12/07/2007: "For The Sake Of Argument"
By Janice Peterson
I find it true for many of us on the island that we live so much in the here-and- now that we know little about each other’s past lives. Before I came to this paradise I was a college teacher of argumentation and debate and I learned quite a lot about what works and doesn’t work in the midst of discussions on dicey topics.
Unfortunately, I am often not as good at putting the rules and conventions of argument into practice as I am at offering insights from the sages through the ages to others. So please understand that I write from the position of one who is still learning, still trying to avoid looking like the wrong end of a horse when I jump into the fray on topics such as global warming, the Iraq war, storm water ordinances, and so forth.
1. Where there is controversy, there are at least two sides to the fracas. We may feel pure of heart and dazzlingly smart but good, smart, and articulate people often disagree. A monopoly on Truth ranges from elusive to downright impossible.
2. Suggesting the appearance of an open mind is not nearly as good as actually having an open mind. When we argue, we are too frequently just waiting patiently for our opponents to shut up so we can talk. We do not listen.
3. Despite what your mother told you, conflict is healthy. Forget those notions of, “Don’t rock the boat,” and “If you can’t say anything nice, don’t say anything at all.” A vibrant society thrives on differing viewpoints, airing disputes, and searching for resolution.
4. Argument’s partner, “reason,” is vital. Tossing around conclusions that appear out of the thin air of popular and trendy certainties or political correctness, have little validity. They are simply vagrant opinions with no visible means of support, i.e. assertions.
5. Support for a point of view is also important. The three components of a good argument are evidence, reasoning, and claim or conclusion.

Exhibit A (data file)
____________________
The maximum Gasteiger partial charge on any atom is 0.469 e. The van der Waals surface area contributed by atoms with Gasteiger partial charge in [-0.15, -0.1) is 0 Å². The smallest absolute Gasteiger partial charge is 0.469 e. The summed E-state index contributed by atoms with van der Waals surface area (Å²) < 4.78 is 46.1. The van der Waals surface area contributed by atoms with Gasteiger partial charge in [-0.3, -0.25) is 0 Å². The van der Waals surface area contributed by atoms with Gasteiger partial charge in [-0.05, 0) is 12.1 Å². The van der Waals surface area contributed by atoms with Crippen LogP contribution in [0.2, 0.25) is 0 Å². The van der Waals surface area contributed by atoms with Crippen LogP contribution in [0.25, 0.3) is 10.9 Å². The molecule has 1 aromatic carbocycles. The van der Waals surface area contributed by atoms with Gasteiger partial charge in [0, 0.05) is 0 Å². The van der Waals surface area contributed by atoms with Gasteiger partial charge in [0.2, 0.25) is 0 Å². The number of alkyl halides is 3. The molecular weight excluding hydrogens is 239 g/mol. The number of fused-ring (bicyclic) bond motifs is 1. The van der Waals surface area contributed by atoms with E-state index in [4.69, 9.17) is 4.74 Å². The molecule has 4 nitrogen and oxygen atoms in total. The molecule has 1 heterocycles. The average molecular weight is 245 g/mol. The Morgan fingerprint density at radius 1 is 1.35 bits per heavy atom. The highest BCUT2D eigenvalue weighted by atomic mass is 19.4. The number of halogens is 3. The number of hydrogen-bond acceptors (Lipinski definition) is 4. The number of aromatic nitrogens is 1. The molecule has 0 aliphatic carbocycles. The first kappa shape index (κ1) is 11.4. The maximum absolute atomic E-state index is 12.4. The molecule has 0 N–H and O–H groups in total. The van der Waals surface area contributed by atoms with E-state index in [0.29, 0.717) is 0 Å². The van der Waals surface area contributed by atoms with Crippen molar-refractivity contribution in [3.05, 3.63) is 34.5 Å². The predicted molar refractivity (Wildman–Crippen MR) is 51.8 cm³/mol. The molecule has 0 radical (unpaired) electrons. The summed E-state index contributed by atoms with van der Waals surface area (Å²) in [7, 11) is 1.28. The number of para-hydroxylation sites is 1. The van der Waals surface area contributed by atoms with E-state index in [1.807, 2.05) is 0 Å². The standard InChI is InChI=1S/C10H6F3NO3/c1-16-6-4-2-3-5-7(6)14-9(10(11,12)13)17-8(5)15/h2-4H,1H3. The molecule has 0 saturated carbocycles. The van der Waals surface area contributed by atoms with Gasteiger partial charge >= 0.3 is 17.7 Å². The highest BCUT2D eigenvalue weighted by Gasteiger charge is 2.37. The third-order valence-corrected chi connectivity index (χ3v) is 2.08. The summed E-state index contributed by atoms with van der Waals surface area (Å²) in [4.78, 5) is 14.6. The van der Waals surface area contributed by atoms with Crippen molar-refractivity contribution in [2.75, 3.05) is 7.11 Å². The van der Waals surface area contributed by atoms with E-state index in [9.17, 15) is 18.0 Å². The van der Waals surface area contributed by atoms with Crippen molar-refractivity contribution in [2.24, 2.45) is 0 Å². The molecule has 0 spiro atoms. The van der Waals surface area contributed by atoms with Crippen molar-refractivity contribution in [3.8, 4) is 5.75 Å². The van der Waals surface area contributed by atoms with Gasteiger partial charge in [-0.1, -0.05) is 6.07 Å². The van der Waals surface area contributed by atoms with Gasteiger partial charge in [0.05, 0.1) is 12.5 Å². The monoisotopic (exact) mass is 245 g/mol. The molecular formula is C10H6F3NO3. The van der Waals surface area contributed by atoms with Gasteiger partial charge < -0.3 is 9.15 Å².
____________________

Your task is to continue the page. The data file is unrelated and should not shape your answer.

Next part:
6. Allowing strong emotion to get the better of you will usually end badly. Talking loudly and self-righteously, interrupting incessantly, and letting passion rule, collectively add up to a weak argument and, quite likely, an angry exchange. Bullying opponents is not nice and it is not effective.
7. A fallacy of argument called the “bandwagon effect” is poor technique. Just because a majority believes something to be true does not make it true. Ask Gallileo.
8. Stick to the point. Where controversies are complex, it is easy to drift off into irrelevant topics that do not really speak to the issue at hand.
9. If you suspect that you are about to enter a conversational minefield on an occasion that is not appropriate for it or you are too overwrought to behave yourself, or one of the other dogs in the fight is handled by a loose canon, escape gracefully and start commenting on the weather.
10. Avoid stupid and overused mixed metaphors and clichés. (See #9).
11. Let bad enough alone. At times we are plainly out-argued and losing. These are occasions for a polite exit with conciliatory comments such as “You have clearly thought this out and I appreciate your viewpoint.”
12. Brevity has been called the soul of wit and it is often the soul of successful discussion on controversial subjects. Do not go on endlessly. Hogging the stage is boring to others and makes you look tedious.
13. Hold onto your friends. We argue with friends more often than strangers – friends with whom we have happy histories and the promise of pleasant future relationships. Differing opinions are not worth jeopardizing a friendship.
14. Try to aim at John Stuart Mill’s good advice: “It is one thing to show a man he is in error. It is quite another to put him in possession of the truth.” (Mill said, “man” so forgive the gender specific reference). It is a lot easier to complain than it is to get off our soap boxes and devise solutions.
What all of this amounts to is simple. Be a person of good will who listens to opposing opinions, talks sensibly, and behaves like a mature adult.
Thank you for reading my essay.